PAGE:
Her recent aural appearance on Touch Records by Genera, a live recording grabbed by Mike Harding at Salon AB in Brussels on May 3, 2019, aroused our curiosity, so we posed some questions to Saudi Arabia-born sound artist Bana Haffar (currently based in Asheville, NC), whose attempt at snazzing some aged schemes in electronic music composition sounds fascinating. Check it out!
Chain DLK: Hi, Bana! How are you?
Bana Haffar:Doing well, thanks.
Chain DLK: Biographical words introduce you as a lifelong expat. Roots are important according to many people, but is the idea of a motherland strictly necessary in your opinion?
Bana Haffar: The Arab diaspora has estranged me from my motherland. I see myself as a sort of airplant, who’s learned to survive wherever conditions permit. I identify culturally as an Arab and will always carry that with me, even though I live in the West. I think the idea of a motherland can be something internal, accessed through maintaining one’s language and cultural connections wherever they are. Whether it is necessary is, of course, personal; to me, it’s a matter of self-preservation.
Chain DLK: How did you get closer to music composition during the childhood you spent in Gulf countries?
Bana Haffar: I was classically trained in piano and violin as a child in the Gulf. I wasn’t actively composing at that age, but I was internalizing international music through osmosis. I was exposed to a lot of Indian and Pakistani music, Khaliji (Gulf) music on the radio, and my parents listed to Western music at home. It was all over the place and I’m sure these early musical surroundings are embedded in my consciousness, peeking their heads through my compositions today.
Chain DLK: Mere curiosity… Is there any school in that area of the world for whoever wants to study or get closer to electronic composition as far as you know?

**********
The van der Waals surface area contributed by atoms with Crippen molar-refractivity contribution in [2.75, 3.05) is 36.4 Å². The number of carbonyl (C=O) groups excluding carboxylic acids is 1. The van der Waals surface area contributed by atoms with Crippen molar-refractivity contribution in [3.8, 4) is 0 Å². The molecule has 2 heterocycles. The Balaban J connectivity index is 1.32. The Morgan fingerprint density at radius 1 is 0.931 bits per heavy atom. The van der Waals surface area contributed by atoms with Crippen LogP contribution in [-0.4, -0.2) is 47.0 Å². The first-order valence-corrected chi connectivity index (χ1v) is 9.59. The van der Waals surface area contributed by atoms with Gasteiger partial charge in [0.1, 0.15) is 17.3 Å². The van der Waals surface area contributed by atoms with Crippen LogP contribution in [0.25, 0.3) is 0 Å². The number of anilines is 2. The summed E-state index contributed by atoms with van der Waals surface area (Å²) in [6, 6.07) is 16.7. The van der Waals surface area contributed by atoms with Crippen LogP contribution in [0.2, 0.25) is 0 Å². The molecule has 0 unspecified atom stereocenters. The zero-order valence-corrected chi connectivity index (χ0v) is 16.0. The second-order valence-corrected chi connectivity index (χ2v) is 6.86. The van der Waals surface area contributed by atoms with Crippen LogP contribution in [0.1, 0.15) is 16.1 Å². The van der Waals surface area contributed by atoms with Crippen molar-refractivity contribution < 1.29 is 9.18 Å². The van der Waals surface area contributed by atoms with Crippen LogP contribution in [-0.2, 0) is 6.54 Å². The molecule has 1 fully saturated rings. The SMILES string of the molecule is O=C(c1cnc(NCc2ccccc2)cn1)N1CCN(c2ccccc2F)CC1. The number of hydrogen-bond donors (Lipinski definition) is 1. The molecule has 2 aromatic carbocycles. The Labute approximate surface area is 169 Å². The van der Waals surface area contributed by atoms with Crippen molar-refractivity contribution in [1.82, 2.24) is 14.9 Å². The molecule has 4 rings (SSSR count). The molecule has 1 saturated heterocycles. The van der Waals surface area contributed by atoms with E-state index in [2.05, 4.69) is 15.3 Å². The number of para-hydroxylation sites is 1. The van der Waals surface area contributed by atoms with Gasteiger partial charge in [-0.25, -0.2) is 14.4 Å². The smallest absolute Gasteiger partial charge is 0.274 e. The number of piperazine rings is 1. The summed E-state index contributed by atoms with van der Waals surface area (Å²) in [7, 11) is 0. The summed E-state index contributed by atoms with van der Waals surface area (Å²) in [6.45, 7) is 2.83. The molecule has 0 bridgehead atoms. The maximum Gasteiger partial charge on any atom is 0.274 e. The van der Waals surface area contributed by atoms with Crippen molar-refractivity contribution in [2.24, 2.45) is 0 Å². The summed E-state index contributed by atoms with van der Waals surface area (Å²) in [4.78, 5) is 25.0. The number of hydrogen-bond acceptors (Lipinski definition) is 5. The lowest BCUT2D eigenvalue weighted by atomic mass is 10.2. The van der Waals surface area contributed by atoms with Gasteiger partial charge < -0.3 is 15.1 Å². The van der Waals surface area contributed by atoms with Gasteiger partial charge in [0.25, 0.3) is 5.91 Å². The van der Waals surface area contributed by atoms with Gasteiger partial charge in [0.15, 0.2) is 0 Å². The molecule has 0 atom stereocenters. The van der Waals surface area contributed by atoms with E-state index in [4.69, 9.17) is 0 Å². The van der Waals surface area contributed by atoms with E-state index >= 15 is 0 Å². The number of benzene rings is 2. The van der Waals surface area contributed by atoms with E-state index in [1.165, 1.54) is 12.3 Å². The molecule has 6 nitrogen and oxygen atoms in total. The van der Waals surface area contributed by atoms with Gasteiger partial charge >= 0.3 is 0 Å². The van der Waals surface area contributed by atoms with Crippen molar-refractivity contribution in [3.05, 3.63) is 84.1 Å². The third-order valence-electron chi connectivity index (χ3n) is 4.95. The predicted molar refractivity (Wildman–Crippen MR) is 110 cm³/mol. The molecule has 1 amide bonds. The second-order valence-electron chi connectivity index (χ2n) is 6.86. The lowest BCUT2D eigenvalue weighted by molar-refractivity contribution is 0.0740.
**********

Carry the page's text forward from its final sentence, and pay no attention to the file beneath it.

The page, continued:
Bana Haffar: To my knowledge, there aren’t any dedicated electronic composition courses in the Middle East. But, I’ve been living in the US for 14 years now and wasn’t in the synth milieu when I lived there, so I could be wrong.
Chain DLK: How did you fall under the spell of modular synths?
Bana Haffar: I bought my first synthesizer during my bass-playing years, a Moog Voyager. I started tinkering with it and quickly found that the synthesis part was much more interesting to me than the keyboard bit. I told a friend about this, and he recommended I check out modular synths and alternate (non-keyboard) controllers. I started researching Buchla and Eurorack and eventually invested in a small modular system. This separation of sound design from functional harmony tied to the black and white keyboard was monumental for me. It was a chance to begin again and re-define what I wanted out of sound and music.
Chain DLK: Before studying modular synths, you studied other instruments… What’s the distinguishing element of synths that other instruments have besides the hermetic charm of walls of mysterious (for people who have no idea of what they are, of course…not my case!) wires, knobs, LED lights and controls?